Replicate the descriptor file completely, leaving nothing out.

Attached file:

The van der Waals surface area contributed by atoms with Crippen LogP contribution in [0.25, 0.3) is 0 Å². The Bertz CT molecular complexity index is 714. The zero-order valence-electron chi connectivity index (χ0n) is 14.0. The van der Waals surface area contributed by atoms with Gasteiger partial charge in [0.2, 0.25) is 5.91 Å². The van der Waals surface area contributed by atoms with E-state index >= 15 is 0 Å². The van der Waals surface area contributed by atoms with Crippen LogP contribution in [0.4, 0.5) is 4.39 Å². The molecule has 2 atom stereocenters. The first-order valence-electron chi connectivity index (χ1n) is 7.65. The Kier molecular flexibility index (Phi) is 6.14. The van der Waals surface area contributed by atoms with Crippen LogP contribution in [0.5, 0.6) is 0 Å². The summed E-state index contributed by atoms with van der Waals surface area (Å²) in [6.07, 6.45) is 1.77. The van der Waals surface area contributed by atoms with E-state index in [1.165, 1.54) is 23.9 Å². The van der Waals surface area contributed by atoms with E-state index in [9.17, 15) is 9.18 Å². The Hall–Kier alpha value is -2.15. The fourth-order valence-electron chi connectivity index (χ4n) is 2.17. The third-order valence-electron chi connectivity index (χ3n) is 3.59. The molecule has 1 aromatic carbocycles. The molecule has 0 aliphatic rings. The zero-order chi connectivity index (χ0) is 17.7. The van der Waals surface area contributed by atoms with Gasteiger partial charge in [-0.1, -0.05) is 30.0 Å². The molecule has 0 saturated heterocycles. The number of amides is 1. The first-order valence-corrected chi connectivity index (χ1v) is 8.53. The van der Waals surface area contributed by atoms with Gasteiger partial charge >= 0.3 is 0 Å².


The van der Waals surface area contributed by atoms with Crippen LogP contribution in [0.25, 0.3) is 0 Å². The Bertz CT molecular complexity index is 714. The zero-order valence-electron chi connectivity index (χ0n) is 14.0. The van der Waals surface area contributed by atoms with Gasteiger partial charge in [0.2, 0.25) is 5.91 Å². The van der Waals surface area contributed by atoms with E-state index >= 15 is 0 Å². The van der Waals surface area contributed by atoms with Crippen LogP contribution in [0.4, 0.5) is 4.39 Å². The molecule has 2 atom stereocenters. The first-order valence-electron chi connectivity index (χ1n) is 7.65. The Kier molecular flexibility index (Phi) is 6.14. The van der Waals surface area contributed by atoms with Crippen LogP contribution in [0.5, 0.6) is 0 Å². The summed E-state index contributed by atoms with van der Waals surface area (Å²) in [6.07, 6.45) is 1.77. The van der Waals surface area contributed by atoms with E-state index in [1.165, 1.54) is 23.9 Å². The van der Waals surface area contributed by atoms with E-state index in [9.17, 15) is 9.18 Å². The Hall–Kier alpha value is -2.15. The fourth-order valence-electron chi connectivity index (χ4n) is 2.17. The third-order valence-electron chi connectivity index (χ3n) is 3.59. The molecule has 1 aromatic carbocycles. The molecule has 0 aliphatic rings. The zero-order chi connectivity index (χ0) is 17.7. The van der Waals surface area contributed by atoms with Gasteiger partial charge in [-0.1, -0.05) is 30.0 Å². The molecule has 0 saturated heterocycles. The number of amides is 1. The first-order valence-corrected chi connectivity index (χ1v) is 8.53. The van der Waals surface area contributed by atoms with Gasteiger partial charge >= 0.3 is 0 Å².